Among the tens of thousands of Americans who volunteered their services during the Civil War was Mary Walker, a daring young woman who was one of the handful of female doctors in the nation at that time. Yet despite the often desperate need for medical professionals she spent much of the war struggling to earn the respect she felt she deserved. In Dr. Mary Walker's Civil War: One Woman's Journey to the Medal of Honor and the Fight for Women's Rights
(Lyons Press, 2020), Theresa Kaminski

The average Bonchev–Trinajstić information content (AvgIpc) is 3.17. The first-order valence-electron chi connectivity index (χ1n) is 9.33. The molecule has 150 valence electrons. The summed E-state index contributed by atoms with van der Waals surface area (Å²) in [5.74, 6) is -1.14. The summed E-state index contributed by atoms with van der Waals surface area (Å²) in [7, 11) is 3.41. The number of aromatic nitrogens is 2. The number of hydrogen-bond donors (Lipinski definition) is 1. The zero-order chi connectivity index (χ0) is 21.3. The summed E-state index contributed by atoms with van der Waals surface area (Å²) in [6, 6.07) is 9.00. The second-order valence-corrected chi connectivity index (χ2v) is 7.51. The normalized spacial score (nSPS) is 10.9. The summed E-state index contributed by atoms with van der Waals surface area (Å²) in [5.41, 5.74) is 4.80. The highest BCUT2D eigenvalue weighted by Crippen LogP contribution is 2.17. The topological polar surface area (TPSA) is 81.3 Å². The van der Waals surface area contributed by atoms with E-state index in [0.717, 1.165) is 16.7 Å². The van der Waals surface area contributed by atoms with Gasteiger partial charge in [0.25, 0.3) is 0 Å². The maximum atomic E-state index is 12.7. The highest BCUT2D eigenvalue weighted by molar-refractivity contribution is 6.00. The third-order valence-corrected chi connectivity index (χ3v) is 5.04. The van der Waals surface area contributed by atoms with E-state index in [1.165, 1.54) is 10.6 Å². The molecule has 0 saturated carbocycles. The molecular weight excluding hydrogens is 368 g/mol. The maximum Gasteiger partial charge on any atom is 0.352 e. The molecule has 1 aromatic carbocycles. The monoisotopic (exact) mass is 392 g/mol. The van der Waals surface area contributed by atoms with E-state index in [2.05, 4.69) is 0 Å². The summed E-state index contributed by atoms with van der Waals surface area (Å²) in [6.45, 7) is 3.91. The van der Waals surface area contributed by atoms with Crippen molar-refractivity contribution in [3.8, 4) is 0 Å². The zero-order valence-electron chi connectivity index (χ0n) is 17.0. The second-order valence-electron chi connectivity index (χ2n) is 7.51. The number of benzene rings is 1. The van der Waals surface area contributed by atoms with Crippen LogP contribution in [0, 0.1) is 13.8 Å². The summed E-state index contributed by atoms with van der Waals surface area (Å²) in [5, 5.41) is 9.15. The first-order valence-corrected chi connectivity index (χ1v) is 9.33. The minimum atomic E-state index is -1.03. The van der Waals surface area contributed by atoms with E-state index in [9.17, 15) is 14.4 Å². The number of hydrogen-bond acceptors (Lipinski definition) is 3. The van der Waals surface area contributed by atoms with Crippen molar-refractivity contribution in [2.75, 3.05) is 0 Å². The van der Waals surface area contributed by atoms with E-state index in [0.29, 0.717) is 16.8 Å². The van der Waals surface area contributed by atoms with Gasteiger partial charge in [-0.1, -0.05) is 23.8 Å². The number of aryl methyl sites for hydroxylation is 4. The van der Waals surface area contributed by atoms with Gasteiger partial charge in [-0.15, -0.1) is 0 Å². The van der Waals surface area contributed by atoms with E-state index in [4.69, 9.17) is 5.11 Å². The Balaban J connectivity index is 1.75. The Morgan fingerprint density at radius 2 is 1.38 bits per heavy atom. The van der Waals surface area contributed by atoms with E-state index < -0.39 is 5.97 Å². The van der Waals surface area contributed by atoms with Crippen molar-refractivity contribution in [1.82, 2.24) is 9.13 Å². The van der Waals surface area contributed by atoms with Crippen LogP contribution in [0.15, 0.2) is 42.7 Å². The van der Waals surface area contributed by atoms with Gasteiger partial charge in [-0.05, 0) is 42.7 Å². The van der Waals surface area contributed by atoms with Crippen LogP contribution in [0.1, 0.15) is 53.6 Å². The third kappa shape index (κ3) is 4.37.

describes this struggle and how it reflected her lifelong struggle to have the world accept her on her own terms. The daughter of free-thinking farmers, the young Mary enjoyed a level of education unusual for her era. Even before the war began she defined her identity with their radical choices in clothing and her decision to divorce her philandering husband. When the war began Dr. Walker sought a commission as a doctor, only to face opposition from every authority figure she met. Over time, however, her persistent efforts gradually won her a degree of acceptance and a role in the war. While her goal to earn a commission remained unfulfilled, at the end of the war her brave sacrifices on behalf of the Union earned for herself a Medal of Honor – one that a century and a half later remains the only Medal of Honor ever awarded to a woman.